Standard Dimensions for Kitchen Cabinets

kitchen with upper and lower cabinets

The Spruce / Christopher Lee Foto 

Custom kitchen cabinetry can be made in any dimension you want, but if you are buying semi-custom or stock cabinets, either preassembled or RTA (ready-to-assemble), you will have to choose from standard dimensions that nearly all manufacturers follow. This is normally not a problem, since the cabinets come in an impressive range of stock sizes, and because a variety of fillers and accessories can be used to fill odd spaces.

Base cabinets, wall cabinets, and tall specialty cabinets all have their own range of standard sizes. When choosing a size for base cabinets, remember that the sizes are from floor to top of the cabinet box—they don't include the thickness of whatever countertop will sit atop the base cabinets.

Base Cabinet Height, Depth, and Width

Base kitchen cabinets are the workhorses of kitchen design, installed directly on the floor. Counters are laid on them, sinks installed within them, dishwashers and ranges bracketed by them, and pots and pans are stored within them. Kitchen base cabinets are the most expensive of all kitchen cabinets, and for a good reason: We ask a lot from them.

When buying semi-custom or stock preassembled or RTA cabinets, base cabinets are generally available in these dimensions:

Height, without countertop 34 1/2 inches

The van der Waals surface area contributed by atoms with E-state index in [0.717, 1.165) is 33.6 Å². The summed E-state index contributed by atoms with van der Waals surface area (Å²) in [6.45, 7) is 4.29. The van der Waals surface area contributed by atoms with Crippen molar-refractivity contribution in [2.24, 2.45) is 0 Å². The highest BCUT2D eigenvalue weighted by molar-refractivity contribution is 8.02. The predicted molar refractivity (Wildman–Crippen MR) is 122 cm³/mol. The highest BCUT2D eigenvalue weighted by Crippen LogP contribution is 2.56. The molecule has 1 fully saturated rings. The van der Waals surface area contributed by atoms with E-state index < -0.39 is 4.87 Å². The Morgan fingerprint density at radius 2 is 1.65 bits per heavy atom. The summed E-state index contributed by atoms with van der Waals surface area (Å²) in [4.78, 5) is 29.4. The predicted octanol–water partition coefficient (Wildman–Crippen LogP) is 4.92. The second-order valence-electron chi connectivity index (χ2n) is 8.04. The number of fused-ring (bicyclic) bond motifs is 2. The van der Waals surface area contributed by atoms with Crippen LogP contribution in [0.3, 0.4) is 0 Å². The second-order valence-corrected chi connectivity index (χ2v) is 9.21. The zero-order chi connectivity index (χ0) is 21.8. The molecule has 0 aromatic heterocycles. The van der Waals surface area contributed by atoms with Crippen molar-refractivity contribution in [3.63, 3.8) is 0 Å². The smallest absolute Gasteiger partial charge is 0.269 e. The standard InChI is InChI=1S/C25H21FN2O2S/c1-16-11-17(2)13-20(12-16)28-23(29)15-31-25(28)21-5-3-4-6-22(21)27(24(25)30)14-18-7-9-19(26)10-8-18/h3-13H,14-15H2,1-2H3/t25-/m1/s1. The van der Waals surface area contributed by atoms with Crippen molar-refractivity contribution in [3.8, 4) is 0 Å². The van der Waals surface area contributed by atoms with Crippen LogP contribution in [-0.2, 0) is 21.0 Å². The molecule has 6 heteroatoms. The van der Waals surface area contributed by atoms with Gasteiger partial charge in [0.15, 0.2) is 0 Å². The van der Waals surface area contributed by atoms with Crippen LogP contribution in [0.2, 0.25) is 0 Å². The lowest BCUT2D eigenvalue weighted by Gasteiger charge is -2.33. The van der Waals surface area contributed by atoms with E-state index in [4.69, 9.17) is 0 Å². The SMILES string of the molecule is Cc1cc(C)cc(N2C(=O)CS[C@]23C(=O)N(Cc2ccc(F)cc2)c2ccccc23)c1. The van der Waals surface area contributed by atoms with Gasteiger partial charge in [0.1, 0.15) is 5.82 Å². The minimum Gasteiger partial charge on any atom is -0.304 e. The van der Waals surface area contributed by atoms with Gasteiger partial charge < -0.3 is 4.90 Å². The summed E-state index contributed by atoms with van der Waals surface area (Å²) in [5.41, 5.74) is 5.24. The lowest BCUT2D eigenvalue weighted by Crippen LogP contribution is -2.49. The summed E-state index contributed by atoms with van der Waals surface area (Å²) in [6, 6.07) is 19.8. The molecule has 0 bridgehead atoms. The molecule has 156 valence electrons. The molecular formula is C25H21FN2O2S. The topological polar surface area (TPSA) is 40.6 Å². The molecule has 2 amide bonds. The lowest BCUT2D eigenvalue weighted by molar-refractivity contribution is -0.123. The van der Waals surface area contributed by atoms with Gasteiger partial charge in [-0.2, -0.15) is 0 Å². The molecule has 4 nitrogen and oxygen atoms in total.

Height, with countertop 35 to 36 inches
Depth (front to wall), without 
24 inches
Depth, with countertop  25 to 26 inches
Standard widths 12, 18, 24, 30, 33, 36, 48 inches

Base Cabinet Height

Base cabinet height is the dimension that is least variable—virtually all base cabinets come from the factory at 34 1/2 inches tall. Building codes and accepted design practices like to stress accessibility, and the wrong height is the one aspect that can make a base cabinet inaccessible. Where different heights are needed—such as in a kitchen for a wheelchair user—the cabinets generally need to be custom-made to different heights.

After adding a countertop, the eventual height of most base cabinets is between 35 and 36 inches, depending on the material used in the countertop. Height is flexible. For example, Dupont allows for direct installation of 1/2-inch Corian directly onto a supportive framework, without a continuous underlayment. Adding an underlay might add another 1/2 inch to the height.

It is often said that "countertops should fit the user." Due to individual needs, countertops sometimes go as low as 32 inches and as high as 38 inches, but these heights require custom fabrication.


Taller individuals may appreciate taller cabinets: You can raise the height of standard cabinets using a custom box frame, which can be covered with a toe kick and molding to be unobtrusive.

Base Cabinet Depth

The depth measurement is taken from the front outer front edge of the cabinet to the wall. Stock base cabinets are generally 24 inches deep (not counting countertop overhang). Deeper base cabinets make it difficult for you to reach the back of the counter or to plug-in appliances. If you have ever had difficulty reaching items in a blind corner (where two sets of cabinets meet at a right angle), you will know how distances beyond 24 inches quickly become difficult.

Because countertops generally overlap the base cabinets at the front, the overall depth (with countertop) usually measures 25 to 26 inches, depending on the edge detailing.

There are also 12-inch, 15-inch, and 18-inch deep cabinets available for special circumstances, although not all manufacturers stock them.

Base Cabinet Width

Base cabinet width is the great variable, and each cabinet tends to be aimed toward certain uses. Widths generally range from 9 to 48 inches in 3-inch increments, and are chosen both to meet space needs and to provide specific functions:

Dimension (Inches) Cabinet Type